During the opening sequence, when he is acting as the highly-paid getaway driver for bank robbers, he refuses to leave the scene because there is an extra person in the car. ”I’ve worked everything out by weight,” he tells the robbers calmly as sirens and alarms blare. ”The additional weight will get us caught.”

Eventually, everything works out and the film embarks on a breathtaking car chase choreographed by Michel Julienne (son of the legendary Remy Julienne). This eventually leads to another delivery job, this time of a package. While on the road, Frank violates his own rules when he notices that the package is moving; he looks inside. There, he finds a beautiful young Asian woman (Shu), bound and gagged in a garbage bag. Martin indifferently feeds her and gives her something to drink; then, after an ill-fated escape attempt, he delivers her to her destination.

That’s when the bad guys make their first mistake. They attempt to kill Martin, having realized that he has seen ”the package.” Martin, a top-notch martial artist and weapons expert, responds in spectacular fashion, leading to some terrific fight sequences choreographed by legendary Hong Kong martial arts fight choreographer Corey Yuen who is also a respected director in China.

Luc Besson, who produced and co-wrote the movie, has always specialized in taciturn, sullen anti-heroes who have the heart of gold revealed midway through the film. Martin is not really a bad guy; he’s just pragmatic to a fault. Statham nails him to a T making what could be a most unlikable character completely riveting.

Statham was much like Vin Diesel just after Pitch Black; he oozed tons of potential it would just take the right vehicle (in the cases of both actors, literally) to elevate him to star status. The Transporter is one of those hip movies that connect more with a cult audience rather than the mainstream. I found it surprisingly good, engrossing and refreshing in terms of its action scenes. Yuen and cinematographer Pierre Morel also make good use of the locations on the French Riviera, Paris and Provence.

While the supporting cast generally is less than stellar (although Berleand works well as the cop friend of Martin) and some of the direction is strictly of the MTV ”Look Ma I’m Directing” style, this is one of the more entertaining sleeper gems you’ll find out there. Stream it, rent it or borrow a friend’s DVD; if you love action films, you’ll be glad you did.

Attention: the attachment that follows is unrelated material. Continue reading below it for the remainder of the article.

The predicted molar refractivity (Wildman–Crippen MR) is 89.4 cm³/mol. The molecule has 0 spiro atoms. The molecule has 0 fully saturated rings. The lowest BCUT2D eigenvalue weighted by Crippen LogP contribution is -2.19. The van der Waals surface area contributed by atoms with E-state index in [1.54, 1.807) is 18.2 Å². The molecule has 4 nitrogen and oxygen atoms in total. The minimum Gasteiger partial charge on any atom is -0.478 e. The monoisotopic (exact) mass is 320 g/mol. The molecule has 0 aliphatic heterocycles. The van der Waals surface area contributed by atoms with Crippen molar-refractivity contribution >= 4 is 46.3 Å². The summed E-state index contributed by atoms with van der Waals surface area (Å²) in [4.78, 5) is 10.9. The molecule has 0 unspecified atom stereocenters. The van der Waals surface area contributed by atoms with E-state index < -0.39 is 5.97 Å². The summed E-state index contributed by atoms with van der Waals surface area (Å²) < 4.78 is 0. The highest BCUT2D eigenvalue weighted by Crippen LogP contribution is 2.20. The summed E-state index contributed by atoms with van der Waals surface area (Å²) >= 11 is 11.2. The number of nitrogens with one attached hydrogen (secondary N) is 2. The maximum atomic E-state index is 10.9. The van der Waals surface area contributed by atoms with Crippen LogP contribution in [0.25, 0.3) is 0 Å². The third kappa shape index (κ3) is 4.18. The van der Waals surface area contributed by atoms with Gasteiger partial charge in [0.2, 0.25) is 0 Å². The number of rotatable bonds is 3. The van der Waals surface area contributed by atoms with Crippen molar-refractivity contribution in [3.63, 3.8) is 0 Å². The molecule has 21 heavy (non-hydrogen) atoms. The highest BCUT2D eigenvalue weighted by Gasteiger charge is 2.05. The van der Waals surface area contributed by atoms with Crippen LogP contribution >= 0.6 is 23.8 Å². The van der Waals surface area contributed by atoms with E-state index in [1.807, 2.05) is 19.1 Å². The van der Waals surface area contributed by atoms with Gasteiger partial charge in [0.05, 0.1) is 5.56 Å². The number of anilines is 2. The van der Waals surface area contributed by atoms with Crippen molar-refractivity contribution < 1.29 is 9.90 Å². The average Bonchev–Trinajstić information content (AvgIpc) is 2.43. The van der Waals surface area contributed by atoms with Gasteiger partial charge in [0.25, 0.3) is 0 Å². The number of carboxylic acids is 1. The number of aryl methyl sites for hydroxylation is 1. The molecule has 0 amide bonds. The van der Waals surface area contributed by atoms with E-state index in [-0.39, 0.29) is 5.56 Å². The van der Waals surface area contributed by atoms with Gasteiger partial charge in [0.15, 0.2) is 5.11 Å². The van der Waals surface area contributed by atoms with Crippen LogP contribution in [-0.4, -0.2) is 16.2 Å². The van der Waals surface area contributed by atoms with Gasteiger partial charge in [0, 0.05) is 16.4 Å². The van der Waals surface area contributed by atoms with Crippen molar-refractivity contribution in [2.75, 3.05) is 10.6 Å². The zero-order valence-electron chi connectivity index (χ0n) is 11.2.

WHY RENT THIS: Statham is showing why he would later become an action superstar. Beautiful French locations. Excellent action sequences.

WHY RENT SOMETHING ELSE: Look Ma, I’m Directing! Supporting cast could have been more help.

FAMILY MATTERS: Lots and lots of martial arts and automotive violence, along with a little bit of sensuality for good measure.

TRIVIAL PURSUITS: Frank’s car, a BMW 750i E38 is depicted as having a manual six-speed gearbox; in reality, the production version of the model never had one and the car in the movie is the only one produced to have such a gearbox. While some owners have made manual conversions using the gearbox from a BMW 850CSi E31, those cars are genuinely rare.

NOTABLE HOME VIDEO FEATURES: Despite the fact that there have been two different special edition DVDs and a Blu-Ray release, you won’t find anything beyond the same old commentary, making-of fluff featurettes, extended scenes and trailers so if you’re looking to purchase, keep in mind that there’s nothing here but the standard DVD/Blu-Ray features despite the “special” tags – and the corresponding price tag.

BOX OFFICE PERFORMANCE: $43.9M on a $21M production budget.

COMPARISON SHOPPING: Getaway

RATING: 8/10

NEXT: Short Term 12